State House Speaker David Ralston, a criminal defense attorney, repeatedly cited his legislative duties to keep the rape and child molestation case against Jason Brothers from moving forward in Towns County Superior Court. 

After Ralston delayed case for years, preacher admits groping 14-year-old

The girl came forward about what the preacher had done to her after her parents caught her trying to slit her wrists.

In the years that followed, the family’s world unraveled in their rural community in the North Georgia mountains. The girl’s health deteriorated from a congenital heart defect, and many in their church shunned them and rallied around the traveling evangelist who she told police had raped and molested her in her home while her parents slept, the family told The Atlanta Journal-Constitution and Channel 2 Action News earlier this year.

The truth might have come out in a trial, but that didn’t happen because of who Jason Brothers hired to defend him: attorney and state House Speaker David Ralston. At the time, state law allowed lawyers serving in the Georgia Legislature to put off any court proceeding by telling judges they had state-level duties to tend to, and Ralston was known to do that over and over again.

An assistant district attorney broke the news to the family, telling them to get ready for a long, long wait.

Jason Brothers, a traveling evangelist who preached at North Mt. Zion Church of God in Hiawassee, has admitted to touching a 14-year-old girl’s breast and vaginal area while staying in her family’s home. 
Photo: SPECIAL: Towns County Sheriff’s Office

After almost six years and at least eight case delays filed by Ralston, the waiting finally came to an end in a Union County courtroom on Wednesday, with a negotiated plea that allowed Brothers to avoid prison and return home to Ohio. With a terse apology, the 40-year-old who preached sermons from a wheelchair admitted to touching the victim’s breast and vaginal area, pleading guilty to two counts of felony sexual battery on a minor.

“Someone I knew and trusted invaded my body and soul,” the now-21-year-old victim said in court, “and in the process tearing me apart … Some days, I don’t even recognize myself or the person I have become as this trauma has shaped me into someone else.”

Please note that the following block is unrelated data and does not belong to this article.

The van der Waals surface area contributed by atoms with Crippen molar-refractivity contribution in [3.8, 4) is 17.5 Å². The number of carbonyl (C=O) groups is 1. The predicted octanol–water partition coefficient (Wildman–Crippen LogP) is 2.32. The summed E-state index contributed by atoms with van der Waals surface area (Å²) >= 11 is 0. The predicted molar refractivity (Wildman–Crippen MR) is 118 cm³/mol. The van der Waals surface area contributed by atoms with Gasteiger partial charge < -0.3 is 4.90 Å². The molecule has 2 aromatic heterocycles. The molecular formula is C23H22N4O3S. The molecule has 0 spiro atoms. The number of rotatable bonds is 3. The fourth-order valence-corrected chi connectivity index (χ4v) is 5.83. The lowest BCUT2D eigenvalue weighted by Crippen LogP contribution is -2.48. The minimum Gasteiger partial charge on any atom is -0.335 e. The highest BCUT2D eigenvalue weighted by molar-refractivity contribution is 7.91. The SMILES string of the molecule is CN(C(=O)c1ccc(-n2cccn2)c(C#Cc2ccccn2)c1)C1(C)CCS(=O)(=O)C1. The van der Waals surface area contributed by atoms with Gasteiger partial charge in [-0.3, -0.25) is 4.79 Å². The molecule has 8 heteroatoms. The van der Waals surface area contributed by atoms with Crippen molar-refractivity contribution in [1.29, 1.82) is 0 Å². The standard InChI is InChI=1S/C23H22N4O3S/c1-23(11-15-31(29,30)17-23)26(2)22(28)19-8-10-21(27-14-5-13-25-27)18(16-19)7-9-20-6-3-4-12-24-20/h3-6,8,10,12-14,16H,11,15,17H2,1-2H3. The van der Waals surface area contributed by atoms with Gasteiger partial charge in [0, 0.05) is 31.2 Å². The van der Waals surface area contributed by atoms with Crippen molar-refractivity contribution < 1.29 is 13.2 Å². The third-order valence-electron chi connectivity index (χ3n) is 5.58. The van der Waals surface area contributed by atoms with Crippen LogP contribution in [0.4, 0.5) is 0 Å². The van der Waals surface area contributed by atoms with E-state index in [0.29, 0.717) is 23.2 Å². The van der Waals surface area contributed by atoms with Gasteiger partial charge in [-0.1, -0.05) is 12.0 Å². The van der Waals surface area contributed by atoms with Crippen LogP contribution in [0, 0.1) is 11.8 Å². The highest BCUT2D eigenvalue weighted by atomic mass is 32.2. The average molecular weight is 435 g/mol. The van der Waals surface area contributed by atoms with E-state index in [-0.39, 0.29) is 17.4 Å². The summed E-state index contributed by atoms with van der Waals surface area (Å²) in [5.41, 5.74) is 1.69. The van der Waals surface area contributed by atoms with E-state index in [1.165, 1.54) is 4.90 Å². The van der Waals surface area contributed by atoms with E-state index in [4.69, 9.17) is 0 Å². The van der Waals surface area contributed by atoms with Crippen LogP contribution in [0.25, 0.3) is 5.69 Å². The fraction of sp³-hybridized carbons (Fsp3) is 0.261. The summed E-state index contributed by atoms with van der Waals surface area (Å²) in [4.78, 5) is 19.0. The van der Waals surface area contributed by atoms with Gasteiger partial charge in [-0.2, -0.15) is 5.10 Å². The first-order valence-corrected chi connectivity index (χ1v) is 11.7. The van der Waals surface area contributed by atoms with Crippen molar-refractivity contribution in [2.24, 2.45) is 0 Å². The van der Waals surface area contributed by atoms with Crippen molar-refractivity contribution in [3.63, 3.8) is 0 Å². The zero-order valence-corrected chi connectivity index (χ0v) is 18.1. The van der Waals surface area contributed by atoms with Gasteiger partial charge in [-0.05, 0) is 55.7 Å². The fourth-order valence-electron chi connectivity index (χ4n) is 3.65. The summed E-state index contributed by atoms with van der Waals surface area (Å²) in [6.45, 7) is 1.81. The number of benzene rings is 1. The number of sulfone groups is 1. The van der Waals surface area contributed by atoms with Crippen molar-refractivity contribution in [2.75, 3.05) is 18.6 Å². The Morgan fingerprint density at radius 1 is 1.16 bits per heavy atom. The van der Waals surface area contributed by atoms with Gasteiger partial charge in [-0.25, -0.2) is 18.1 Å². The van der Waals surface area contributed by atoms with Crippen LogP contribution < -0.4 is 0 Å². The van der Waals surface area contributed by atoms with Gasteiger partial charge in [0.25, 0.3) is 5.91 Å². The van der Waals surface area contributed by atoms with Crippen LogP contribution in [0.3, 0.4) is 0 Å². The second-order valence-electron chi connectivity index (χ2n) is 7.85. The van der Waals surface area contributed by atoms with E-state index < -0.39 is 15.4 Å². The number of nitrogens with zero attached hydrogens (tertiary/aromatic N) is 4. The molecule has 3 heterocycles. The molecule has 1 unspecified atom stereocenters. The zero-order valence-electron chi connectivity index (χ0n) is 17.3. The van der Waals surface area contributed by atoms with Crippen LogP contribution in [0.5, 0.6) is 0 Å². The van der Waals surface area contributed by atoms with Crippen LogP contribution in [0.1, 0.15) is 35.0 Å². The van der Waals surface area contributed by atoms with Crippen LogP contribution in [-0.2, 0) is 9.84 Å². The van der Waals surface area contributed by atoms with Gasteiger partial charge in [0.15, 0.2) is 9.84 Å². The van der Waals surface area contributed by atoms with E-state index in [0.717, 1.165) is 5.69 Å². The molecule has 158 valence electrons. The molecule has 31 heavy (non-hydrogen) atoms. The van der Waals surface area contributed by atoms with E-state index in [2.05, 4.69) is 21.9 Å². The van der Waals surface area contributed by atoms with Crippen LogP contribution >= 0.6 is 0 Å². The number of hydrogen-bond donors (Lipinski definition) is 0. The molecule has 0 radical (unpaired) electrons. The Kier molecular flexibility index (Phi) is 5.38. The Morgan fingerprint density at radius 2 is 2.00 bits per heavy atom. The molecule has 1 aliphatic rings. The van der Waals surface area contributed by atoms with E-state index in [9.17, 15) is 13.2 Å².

Enotah Judicial Circuit District Attorney Jeff Langley said a plea deal for 10 years on probation was the best thing he could do for the victim after the repeated delays in the case. Those delays had so frustrated him that he once vented in open court when Ralston didn’t show up for a scheduled hearing, sending instead a law partner who said they’d forgotten to put the hearing on their calendars and that Ralston was in Atlanta on legislative business.

Langley said the case against Brothers would have been much stronger had it been tried three years ago or more.

“The jury sees a 21-year-old woman, not that 14-year-old victim,” Langley said. “We were relying on witnesses remembering something that happened in 2012. That makes it difficult on prosecutors. It raises all those questions about how clear are memories.”

Asked to comment Wednesday, Ralston said in a statement emailed from his spokesman, “As is often the case in criminal proceedings, the Brothers case was resolved by a negotiated plea agreed to by the District Attorney and my client and accepted in open court.”

Langley said the deal forced Brothers to admit wrongdoing in front of the community, while sparing the victim the physical and mental strain of a trial. It also puts Brothers on the sex offender registry, banishes him from the four-county Enotah circuit and bars him from interacting with any female child under the age of 16.

Because Brothers got credit for the nearly six years he’s been under house arrest in Ohio, those conditions will only last four years.

The now 21-year-old victim in a Towns County sexual assault case and her mother, Laurie Wilson, hold hands while taking a walk in their neighborhood in Blairsville earlier this year. 

The victim’s mother, Laurie Wilson, said the family agreed with the plea deal because her daughter can’t handle a trial or a possible litany of appeals. Her daughter suffers seizures, uses oxygen and a feeding tube and has developed thyroid problems and an iron deficiency.